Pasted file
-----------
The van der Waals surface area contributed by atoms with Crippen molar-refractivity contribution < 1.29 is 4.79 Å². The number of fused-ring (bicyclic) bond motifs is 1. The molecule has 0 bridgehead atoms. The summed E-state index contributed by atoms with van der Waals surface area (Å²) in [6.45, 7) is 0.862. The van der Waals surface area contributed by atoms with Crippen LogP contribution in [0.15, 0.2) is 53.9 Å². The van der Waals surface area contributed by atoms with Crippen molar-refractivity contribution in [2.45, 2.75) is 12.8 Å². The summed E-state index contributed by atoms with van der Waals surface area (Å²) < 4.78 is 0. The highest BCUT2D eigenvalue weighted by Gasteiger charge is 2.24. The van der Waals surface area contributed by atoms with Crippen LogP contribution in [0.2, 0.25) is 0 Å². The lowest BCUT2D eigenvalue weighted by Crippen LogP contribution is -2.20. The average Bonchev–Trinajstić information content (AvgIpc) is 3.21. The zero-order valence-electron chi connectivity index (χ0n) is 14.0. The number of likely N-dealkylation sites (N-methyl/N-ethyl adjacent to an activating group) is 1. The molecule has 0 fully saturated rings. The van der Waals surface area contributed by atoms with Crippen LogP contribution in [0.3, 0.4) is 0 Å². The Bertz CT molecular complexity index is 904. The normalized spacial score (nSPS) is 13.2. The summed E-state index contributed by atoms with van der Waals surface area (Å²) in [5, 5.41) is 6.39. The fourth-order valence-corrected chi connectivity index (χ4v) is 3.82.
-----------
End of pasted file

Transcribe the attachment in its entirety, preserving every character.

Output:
The van der Waals surface area contributed by atoms with Crippen molar-refractivity contribution < 1.29 is 4.79 Å². The number of fused-ring (bicyclic) bond motifs is 1. The molecule has 0 bridgehead atoms. The summed E-state index contributed by atoms with van der Waals surface area (Å²) in [6.45, 7) is 0.862. The van der Waals surface area contributed by atoms with Crippen LogP contribution in [0.15, 0.2) is 53.9 Å². The van der Waals surface area contributed by atoms with Crippen molar-refractivity contribution in [2.45, 2.75) is 12.8 Å². The summed E-state index contributed by atoms with van der Waals surface area (Å²) < 4.78 is 0. The highest BCUT2D eigenvalue weighted by Gasteiger charge is 2.24. The van der Waals surface area contributed by atoms with Crippen LogP contribution in [0.2, 0.25) is 0 Å². The lowest BCUT2D eigenvalue weighted by Crippen LogP contribution is -2.20. The average Bonchev–Trinajstić information content (AvgIpc) is 3.21. The zero-order valence-electron chi connectivity index (χ0n) is 14.0. The number of likely N-dealkylation sites (N-methyl/N-ethyl adjacent to an activating group) is 1. The molecule has 0 fully saturated rings. The van der Waals surface area contributed by atoms with Crippen LogP contribution in [0.3, 0.4) is 0 Å². The Bertz CT molecular complexity index is 904. The normalized spacial score (nSPS) is 13.2. The summed E-state index contributed by atoms with van der Waals surface area (Å²) in [5, 5.41) is 6.39. The fourth-order valence-corrected chi connectivity index (χ4v) is 3.82.